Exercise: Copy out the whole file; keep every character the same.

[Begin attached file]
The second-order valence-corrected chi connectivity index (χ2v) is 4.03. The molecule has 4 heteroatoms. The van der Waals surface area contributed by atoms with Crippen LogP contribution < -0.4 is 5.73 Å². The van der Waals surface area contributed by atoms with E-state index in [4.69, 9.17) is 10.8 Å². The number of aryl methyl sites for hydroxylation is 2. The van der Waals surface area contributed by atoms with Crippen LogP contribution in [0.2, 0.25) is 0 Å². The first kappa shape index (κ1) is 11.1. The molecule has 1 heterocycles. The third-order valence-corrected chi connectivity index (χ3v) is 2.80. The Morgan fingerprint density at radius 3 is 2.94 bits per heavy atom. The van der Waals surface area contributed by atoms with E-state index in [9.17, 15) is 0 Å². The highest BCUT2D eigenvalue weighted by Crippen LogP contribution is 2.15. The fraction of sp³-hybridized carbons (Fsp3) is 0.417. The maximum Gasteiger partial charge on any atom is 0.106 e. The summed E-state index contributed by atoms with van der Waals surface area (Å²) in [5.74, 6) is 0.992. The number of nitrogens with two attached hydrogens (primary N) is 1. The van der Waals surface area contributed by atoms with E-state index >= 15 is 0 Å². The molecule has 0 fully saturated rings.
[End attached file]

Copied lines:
The second-order valence-corrected chi connectivity index (χ2v) is 4.03. The molecule has 4 heteroatoms. The van der Waals surface area contributed by atoms with Crippen LogP contribution < -0.4 is 5.73 Å². The van der Waals surface area contributed by atoms with E-state index in [4.69, 9.17) is 10.8 Å². The number of aryl methyl sites for hydroxylation is 2. The van der Waals surface area contributed by atoms with Crippen LogP contribution in [0.2, 0.25) is 0 Å². The first kappa shape index (κ1) is 11.1. The molecule has 1 heterocycles. The third-order valence-corrected chi connectivity index (χ3v) is 2.80. The Morgan fingerprint density at radius 3 is 2.94 bits per heavy atom. The van der Waals surface area contributed by atoms with E-state index in [9.17, 15) is 0 Å². The highest BCUT2D eigenvalue weighted by Crippen LogP contribution is 2.15. The fraction of sp³-hybridized carbons (Fsp3) is 0.417. The maximum Gasteiger partial charge on any atom is 0.106 e. The summed E-state index contributed by atoms with van der Waals surface area (Å²) in [5.74, 6) is 0.992. The number of nitrogens with two attached hydrogens (primary N) is 1. The van der Waals surface area contributed by atoms with E-state index >= 15 is 0 Å². The molecule has 0 fully saturated rings.